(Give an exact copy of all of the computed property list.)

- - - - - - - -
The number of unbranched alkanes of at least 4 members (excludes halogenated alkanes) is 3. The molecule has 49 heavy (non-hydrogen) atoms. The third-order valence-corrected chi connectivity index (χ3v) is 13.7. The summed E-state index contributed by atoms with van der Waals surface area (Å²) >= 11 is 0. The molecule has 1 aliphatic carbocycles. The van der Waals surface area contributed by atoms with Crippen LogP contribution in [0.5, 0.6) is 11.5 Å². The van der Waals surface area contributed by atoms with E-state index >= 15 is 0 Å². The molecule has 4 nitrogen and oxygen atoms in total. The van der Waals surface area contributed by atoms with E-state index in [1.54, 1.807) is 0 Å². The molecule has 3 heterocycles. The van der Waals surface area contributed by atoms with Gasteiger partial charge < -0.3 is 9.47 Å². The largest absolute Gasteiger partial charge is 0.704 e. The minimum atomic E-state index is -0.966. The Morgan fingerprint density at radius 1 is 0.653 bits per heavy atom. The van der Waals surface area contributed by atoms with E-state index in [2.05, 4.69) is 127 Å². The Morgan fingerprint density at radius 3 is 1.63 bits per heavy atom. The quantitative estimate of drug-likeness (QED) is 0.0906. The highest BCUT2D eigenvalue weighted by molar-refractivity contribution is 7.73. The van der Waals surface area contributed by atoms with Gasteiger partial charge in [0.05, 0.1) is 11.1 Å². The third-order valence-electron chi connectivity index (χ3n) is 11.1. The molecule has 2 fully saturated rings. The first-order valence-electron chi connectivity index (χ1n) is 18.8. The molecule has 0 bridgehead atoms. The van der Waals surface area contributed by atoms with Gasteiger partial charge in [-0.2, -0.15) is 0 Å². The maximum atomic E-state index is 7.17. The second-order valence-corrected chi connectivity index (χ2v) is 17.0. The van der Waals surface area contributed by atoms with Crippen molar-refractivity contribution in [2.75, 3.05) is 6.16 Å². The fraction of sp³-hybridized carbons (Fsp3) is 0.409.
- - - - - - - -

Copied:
The number of unbranched alkanes of at least 4 members (excludes halogenated alkanes) is 3. The molecule has 49 heavy (non-hydrogen) atoms. The third-order valence-corrected chi connectivity index (χ3v) is 13.7. The summed E-state index contributed by atoms with van der Waals surface area (Å²) >= 11 is 0. The molecule has 1 aliphatic carbocycles. The van der Waals surface area contributed by atoms with Crippen LogP contribution in [0.5, 0.6) is 11.5 Å². The van der Waals surface area contributed by atoms with E-state index >= 15 is 0 Å². The molecule has 4 nitrogen and oxygen atoms in total. The van der Waals surface area contributed by atoms with E-state index in [1.54, 1.807) is 0 Å². The molecule has 3 heterocycles. The van der Waals surface area contributed by atoms with Gasteiger partial charge < -0.3 is 9.47 Å². The largest absolute Gasteiger partial charge is 0.704 e. The minimum atomic E-state index is -0.966. The Morgan fingerprint density at radius 1 is 0.653 bits per heavy atom. The van der Waals surface area contributed by atoms with E-state index in [2.05, 4.69) is 127 Å². The Morgan fingerprint density at radius 3 is 1.63 bits per heavy atom. The quantitative estimate of drug-likeness (QED) is 0.0906. The highest BCUT2D eigenvalue weighted by molar-refractivity contribution is 7.73. The van der Waals surface area contributed by atoms with Gasteiger partial charge in [0.05, 0.1) is 11.1 Å². The third-order valence-electron chi connectivity index (χ3n) is 11.1. The molecule has 2 fully saturated rings. The first-order valence-electron chi connectivity index (χ1n) is 18.8. The molecule has 0 bridgehead atoms. The van der Waals surface area contributed by atoms with Gasteiger partial charge in [-0.2, -0.15) is 0 Å². The maximum atomic E-state index is 7.17. The second-order valence-corrected chi connectivity index (χ2v) is 17.0. The van der Waals surface area contributed by atoms with Crippen molar-refractivity contribution in [2.75, 3.05) is 6.16 Å². The fraction of sp³-hybridized carbons (Fsp3) is 0.409.